Adebayor may changed mind, play for Togo at African Cup

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Togo hopes Emmanuel Adebayor can lead it out of the first round for the first time.

Togo hopes Emmanuel Adebayor can lead it out of the first round for the first time.

Emmanuel Adebayor appears likely to change his mind and play for Togo at this month's African Cup of Nations after a meeting with his country's president.

Togo's sports minister El Hadj Fofana told The Associated Press on Tuesday he was "optimistic'' that the Tottenham striker would be in South Africa later this month for the continental championship.

The minister also confirmed Adebayor was currently in Ghana, where the Togolese squad was in a training camp, after the meeting with Togo president Faure Gnassingbe.

Adebayor had talks with Gnassingbe in the Ghanaian capital, Accra, on Monday, Fofana said, after the Togolese leader traveled there for the inauguration of new Ghana president John Dramani Mahama.

Adebayor's decision to stay with the team showed his "good will,'' Fofana said. The forward had refused to play at the African Cup over security concerns and disagreements with the Togo football federation over bonus payments for players.

"I do not think that he will continue dragging his feet,'' Fofana told the AP in Togo. "As far as I am concerned, his presence in Accra where the national football team is based for its preparation shows that he has come back.''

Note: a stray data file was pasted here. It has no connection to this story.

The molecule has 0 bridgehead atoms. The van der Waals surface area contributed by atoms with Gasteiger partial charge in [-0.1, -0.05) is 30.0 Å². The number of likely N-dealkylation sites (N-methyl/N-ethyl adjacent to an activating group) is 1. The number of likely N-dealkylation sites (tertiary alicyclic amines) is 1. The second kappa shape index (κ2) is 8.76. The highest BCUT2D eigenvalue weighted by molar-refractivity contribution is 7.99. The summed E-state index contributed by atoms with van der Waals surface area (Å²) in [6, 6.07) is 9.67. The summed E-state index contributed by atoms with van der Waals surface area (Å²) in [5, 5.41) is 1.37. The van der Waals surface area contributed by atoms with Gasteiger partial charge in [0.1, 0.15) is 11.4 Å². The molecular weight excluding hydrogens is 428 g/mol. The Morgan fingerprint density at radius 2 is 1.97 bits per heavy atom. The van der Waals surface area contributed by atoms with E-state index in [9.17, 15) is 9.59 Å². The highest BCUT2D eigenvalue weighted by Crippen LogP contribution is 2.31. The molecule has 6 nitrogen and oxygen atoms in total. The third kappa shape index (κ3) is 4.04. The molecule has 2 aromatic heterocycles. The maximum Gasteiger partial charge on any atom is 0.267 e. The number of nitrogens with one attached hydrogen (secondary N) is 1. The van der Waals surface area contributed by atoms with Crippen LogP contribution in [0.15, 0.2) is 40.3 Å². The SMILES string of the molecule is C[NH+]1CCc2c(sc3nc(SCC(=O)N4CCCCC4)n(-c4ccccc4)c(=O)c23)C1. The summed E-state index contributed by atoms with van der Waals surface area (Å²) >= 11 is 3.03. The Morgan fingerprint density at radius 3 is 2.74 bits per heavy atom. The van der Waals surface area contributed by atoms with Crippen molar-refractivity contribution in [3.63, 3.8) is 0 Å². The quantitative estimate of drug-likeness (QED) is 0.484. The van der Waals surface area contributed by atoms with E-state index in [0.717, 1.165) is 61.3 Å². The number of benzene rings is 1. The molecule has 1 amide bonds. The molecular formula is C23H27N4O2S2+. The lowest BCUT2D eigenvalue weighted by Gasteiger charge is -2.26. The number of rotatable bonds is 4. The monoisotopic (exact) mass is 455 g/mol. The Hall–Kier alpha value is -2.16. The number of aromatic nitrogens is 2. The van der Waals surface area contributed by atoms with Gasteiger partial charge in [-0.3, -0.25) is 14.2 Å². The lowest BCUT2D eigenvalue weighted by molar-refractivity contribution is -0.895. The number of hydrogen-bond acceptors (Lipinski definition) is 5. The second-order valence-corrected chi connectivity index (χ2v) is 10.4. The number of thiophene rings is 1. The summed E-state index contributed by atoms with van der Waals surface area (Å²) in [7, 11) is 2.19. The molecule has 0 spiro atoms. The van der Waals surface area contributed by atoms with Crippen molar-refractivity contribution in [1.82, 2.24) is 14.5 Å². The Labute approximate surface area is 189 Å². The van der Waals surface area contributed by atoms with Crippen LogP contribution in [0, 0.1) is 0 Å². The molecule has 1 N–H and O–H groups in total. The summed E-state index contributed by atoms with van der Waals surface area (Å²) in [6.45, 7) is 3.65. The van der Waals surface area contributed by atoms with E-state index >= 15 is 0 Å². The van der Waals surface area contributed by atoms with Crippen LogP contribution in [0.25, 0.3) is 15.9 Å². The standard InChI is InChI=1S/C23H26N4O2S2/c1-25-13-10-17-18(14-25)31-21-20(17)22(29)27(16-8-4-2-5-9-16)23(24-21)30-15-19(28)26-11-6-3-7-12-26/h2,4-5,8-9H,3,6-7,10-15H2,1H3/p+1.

Adebayor's situation will be clarified on Wednesday, when teams have to announce their 23-man squads for the African Cup later this month. Togo coach Didier Six said Adebayor would remain in Accra for the next few days, suggesting he would be in the Togo squad bound for South Africa, where the tournament starts in less than two weeks.

"We will all know his position by tomorrow (Wednesday),'' Six told the AP from the Togo camp in Ghana.

Now 28, Adebayor had temporarily retired from international football after a gun attack on Togo's team bus at the 2010 African Cup of Nations tournament in Angola. Two members of the Togolese party were killed.

He was convinced to return but fell out with federation bosses in December over what he called "mismanagement and a lack of transparency'' and initially said he would not play for his country at this African Cup of Nations.

It will be Togo's first appearance at the African championship since the deadly attack on the team bus in the Angolan enclave of Cabinda, which led the country to withdraw from that tournament. It then failed to qualify for the last tournament in Gabon and Equatorial Guinea.